Fire and Archaeology

Displaying 1 - 10 of 17

The need for science to improve the application of prescribed fire has never been greater. Increasing complexity, be it from altered land use patterns, changing climate, or invasive species is challenging Rx fire managers ability to maintain, let alone...

Person: O'Brien
Year: 2021
Type: Media

In order to fully appreciate the role that fire, both natural and anthropogenic, had in shaping pre-Euro-American settlement landscapes in the Pacific Northwest (PNW), it is necessary to develop a more robust method of evaluating paleofire...

Person: Walsh, Duke, Haydon
Year: 2019
Type: Document

Rangeland drills are commonly employed for post fire rehab and emergency stabilization. With the assumption that adverse effects will occur, archaeological sites are flagged and avoided. This may cause a site stranding effect and greater potential for...

Person: Halford
Year: 2017
Type: Media

Burned Area Emergency Response (BAER) is an assessment intended to protect life, property, water quality, important archeological resources, and impacted ecosystems from further damage.

Person:
Year: 2016
Type: Document

Santa Clara Indian Pueblo lands are adjacent to the Jemez National Forest, Bandelier National Monument and Valles Caldera National Preserve. This paper explores Pueblo vulnerability and resilience after repeated and devastating fires in this century as...

Person: Watson, Carver, Krenova, McBride, Stumpff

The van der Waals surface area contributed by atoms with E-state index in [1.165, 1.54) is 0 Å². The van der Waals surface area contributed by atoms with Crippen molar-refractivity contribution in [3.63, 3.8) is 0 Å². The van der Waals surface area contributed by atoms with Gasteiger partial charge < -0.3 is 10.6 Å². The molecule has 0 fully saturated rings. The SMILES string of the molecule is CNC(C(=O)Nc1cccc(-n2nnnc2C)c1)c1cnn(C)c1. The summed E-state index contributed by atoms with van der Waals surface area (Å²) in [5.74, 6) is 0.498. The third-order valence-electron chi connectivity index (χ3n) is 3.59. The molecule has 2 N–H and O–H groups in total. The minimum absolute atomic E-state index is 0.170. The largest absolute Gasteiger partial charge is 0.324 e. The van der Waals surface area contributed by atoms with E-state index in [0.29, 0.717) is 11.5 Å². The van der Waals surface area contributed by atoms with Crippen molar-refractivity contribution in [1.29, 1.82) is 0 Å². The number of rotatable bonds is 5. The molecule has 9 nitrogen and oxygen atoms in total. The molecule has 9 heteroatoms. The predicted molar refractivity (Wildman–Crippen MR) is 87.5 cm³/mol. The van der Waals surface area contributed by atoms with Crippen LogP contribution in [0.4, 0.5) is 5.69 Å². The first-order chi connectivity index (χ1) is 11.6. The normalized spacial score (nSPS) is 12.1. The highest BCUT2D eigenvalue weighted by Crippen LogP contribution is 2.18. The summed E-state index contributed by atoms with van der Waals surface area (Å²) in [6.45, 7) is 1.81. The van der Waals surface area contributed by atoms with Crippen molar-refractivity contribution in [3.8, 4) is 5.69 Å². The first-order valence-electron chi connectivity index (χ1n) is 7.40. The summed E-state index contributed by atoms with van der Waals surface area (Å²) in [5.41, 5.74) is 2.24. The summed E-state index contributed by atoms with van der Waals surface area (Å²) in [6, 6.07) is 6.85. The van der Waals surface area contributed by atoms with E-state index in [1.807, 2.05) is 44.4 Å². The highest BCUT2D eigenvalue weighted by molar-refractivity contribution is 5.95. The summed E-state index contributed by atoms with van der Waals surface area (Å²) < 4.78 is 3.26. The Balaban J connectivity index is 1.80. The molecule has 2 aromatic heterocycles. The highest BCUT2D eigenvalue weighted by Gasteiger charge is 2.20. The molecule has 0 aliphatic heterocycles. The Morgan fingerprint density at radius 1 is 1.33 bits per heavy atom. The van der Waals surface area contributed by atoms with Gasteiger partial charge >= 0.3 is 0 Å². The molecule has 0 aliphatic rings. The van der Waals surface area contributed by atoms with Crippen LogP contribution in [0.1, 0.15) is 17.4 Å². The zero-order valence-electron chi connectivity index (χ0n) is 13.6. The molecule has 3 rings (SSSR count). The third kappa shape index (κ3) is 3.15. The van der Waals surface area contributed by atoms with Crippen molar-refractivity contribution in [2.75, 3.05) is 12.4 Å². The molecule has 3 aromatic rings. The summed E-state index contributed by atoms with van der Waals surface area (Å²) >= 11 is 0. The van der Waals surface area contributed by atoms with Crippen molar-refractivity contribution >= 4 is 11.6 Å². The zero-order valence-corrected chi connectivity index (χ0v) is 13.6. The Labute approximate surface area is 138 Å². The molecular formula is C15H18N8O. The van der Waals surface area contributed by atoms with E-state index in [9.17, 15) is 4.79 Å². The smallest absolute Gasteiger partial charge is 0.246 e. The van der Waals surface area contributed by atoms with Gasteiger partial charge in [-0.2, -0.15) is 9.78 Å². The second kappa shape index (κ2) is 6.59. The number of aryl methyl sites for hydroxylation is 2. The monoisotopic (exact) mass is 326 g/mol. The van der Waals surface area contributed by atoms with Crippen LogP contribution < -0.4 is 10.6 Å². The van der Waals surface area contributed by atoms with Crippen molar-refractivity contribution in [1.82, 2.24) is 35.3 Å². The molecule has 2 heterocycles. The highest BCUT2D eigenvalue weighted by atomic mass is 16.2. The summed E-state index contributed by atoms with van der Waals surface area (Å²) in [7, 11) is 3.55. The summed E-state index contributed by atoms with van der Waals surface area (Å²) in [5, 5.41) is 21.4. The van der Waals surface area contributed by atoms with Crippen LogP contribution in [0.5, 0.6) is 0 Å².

Year: 2015
Type: Document

The importance of fire in many western ecosystems cannot be overstated. On the Kaibab National Forest, fire provides habitat for wildlife, maintains watersheds, and supports forest health and productivity. Fire also influences a wide range of values,...

Person: Weintraub, Gonzalez, MacDonald, Gatto, Lyndon, Banks, McLaughlin, Betenson, Hercher
Year: 2015
Type: Media

This webinar will provide an introduction to the new edition of the Rainbow series that provides fire and land management professionals and policy makers with a greater understanding of the value of cultural resource protection and the methods...

Person: Ryan
Year: 2012
Type: Media

This state-of-knowledge review provides a synthesis of the effects of fire on cultural resources, which can be used by fire managers, cultural resource (CR) specialists, and archaeologists to more effectively manage wildland vegetation, fuels, and fire...

Person: Ryan, Jones, Koerner, Lee
Year: 2012
Type: Document

Research has shown that wildfires clearly have the potential to damage or destroy heritage resources through: (1) direct effects of the fire; (2) ground disturbing suppression or rehabilitation activities; and/or (3) erosive soil movement caused by...

Person: Riefkohl Guzmán
Year: 2012
Type: Document

Fire was arguably the most important forest and rangeland disturbance process in the Inland Northwest United States for millennia. Prior to the Lewis and Clark expedition, fire regimes ranged from high severity with return intervals of one to five...

Person: Hessburg, Agee
Year: 2003
Type: Document